Early in Earth's history, our solar system was a much different place. When the sun was very young, it was faint and provided little heat for the Earth. However, even in its chilly beginnings, the surface of the Earth was ice-free.
For years, scientists have proposed theories for this "faint young sun problem."
Most of these theories are based on the idea that the early Earth must have had extremely high amounts of greenhouse gases like carbon dioxide (CO2) in the atmosphere in order to warm the planet. According to a team of German scientists, geological evidence of atmospheric CO2 seems to indicate that levels were "far too low to keep the surface from freezing." However, their new study may provide a new answer to the problem.
The study, under lead author Philip von Paris of the Institut f?r Planetenforschung (Institute for Planetary Research) at the Deutsches Zentrum f?r Luft- und Raumfahrt (German Centre for Air and Space Travel) in Berlin, was recently published in the journal Planetary and Space Science.
According the geological record of Earth, liquid water was present on the Earth's surface as early as 3.7 billion years ago (the Earth itself is thought to be about 4.5 billion years old). This means that the average temperature of the early Earth, 3.7 billion years ago, must have been above freezing. Scientists aren't sure how warm the Earth was, but it's generally accepted that the planet has been ice-free for most of its history.
However, by looking at sun-like stars of different ages around the universe, astronomers believe that the sun's luminosity 3.7 billion years ago was significantly less than today. If the early Earth's atmosphere was the same as it is now, there wouldn't have been enough sunlight to warm the planet. Temperatures would have been well below freezing up until 2 billion years ago.
Most proposed answers to the "faint young sun problem" involve some degree of greenhouse warming on the early Earth in order to keep it from freezing over. In fact, many scientists believe that warming of the Earth occurred at much higher levels than those seen today due to the presence of gases like carbon dioxide (CO2), methane, ethane or ammonia. However, there are many uncertainties concerning whether or not each of these gases could have been present on the early Earth.
Impact of asteroids
The new study by the German team is now causing scientists to reconsider the role of CO2 in warming the early Earth.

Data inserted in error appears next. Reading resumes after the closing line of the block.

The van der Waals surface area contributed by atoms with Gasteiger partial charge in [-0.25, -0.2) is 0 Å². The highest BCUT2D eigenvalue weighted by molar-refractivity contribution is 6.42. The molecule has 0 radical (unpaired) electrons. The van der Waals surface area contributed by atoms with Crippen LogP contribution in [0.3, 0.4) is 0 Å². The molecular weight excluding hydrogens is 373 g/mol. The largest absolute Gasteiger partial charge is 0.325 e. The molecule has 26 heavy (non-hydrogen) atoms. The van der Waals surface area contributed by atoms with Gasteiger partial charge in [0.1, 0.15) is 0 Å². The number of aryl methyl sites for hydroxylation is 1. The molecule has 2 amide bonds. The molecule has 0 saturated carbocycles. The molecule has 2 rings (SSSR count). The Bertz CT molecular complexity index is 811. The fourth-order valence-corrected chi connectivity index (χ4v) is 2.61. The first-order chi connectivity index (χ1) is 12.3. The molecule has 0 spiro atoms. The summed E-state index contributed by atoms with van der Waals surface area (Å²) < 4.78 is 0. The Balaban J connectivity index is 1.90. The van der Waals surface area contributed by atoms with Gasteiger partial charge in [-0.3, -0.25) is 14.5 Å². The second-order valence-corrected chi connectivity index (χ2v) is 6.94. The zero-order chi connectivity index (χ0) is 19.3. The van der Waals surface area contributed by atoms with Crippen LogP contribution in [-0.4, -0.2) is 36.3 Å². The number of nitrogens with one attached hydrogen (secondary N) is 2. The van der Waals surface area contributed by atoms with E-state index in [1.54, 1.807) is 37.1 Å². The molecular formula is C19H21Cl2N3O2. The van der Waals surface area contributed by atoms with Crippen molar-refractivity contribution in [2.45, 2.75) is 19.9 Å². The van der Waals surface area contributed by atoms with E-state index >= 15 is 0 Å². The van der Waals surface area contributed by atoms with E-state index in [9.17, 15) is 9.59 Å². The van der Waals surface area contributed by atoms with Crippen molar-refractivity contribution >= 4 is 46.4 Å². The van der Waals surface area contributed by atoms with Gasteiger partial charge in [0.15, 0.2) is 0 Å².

They applied a new model to the atmosphere of the early Earth that includes updated information about how radiation could have been absorbed to cause heating. The study also included important parameters concerning the surface albedo (how much light is reflected away by the planet's surface) and the humidity of the atmosphere.
The new model was used to examine interesting points in the history of Earth, such as the end of a period of frequent asteroid impacts known as the Late Heavy Bombardment (3.8 billion years ago), the first evidence of oxygen production by cyanobacteria (2.9 billion years ago) and the first known oxidation event (2 billion years ago).
A warm breath
"Our new model simulations suggest that the amount of CO2 needed to keep the surface of the early Earth from freezing is significantly less than previously thought," the authors stated in their paper. In fact, the amount of CO2 might be ten times less than previous studies indicated.
The model showed that a partial pressure of only 2.9 millibars of CO2 would have been needed during the late Archaean and early Proterozoic periods in order to bring the surface temperature of the Earth above freezing. This result, although contrary to previous studies, agrees with current geological data. For this period of time, the contradictions of the "faint young sun problem" disappear.
The result improves our understanding of how carbon dioxide in the atmosphere can affect the global temperature of Earth.
Today, carbon dioxide levels on Earth are increasing, primarily as a result of human activities. This increase is one of the most important causes of climate change on Earth. Understanding how carbon dioxide affected the ancient climate of Earth might provide clues about the future of Earth's climate and global biosphere.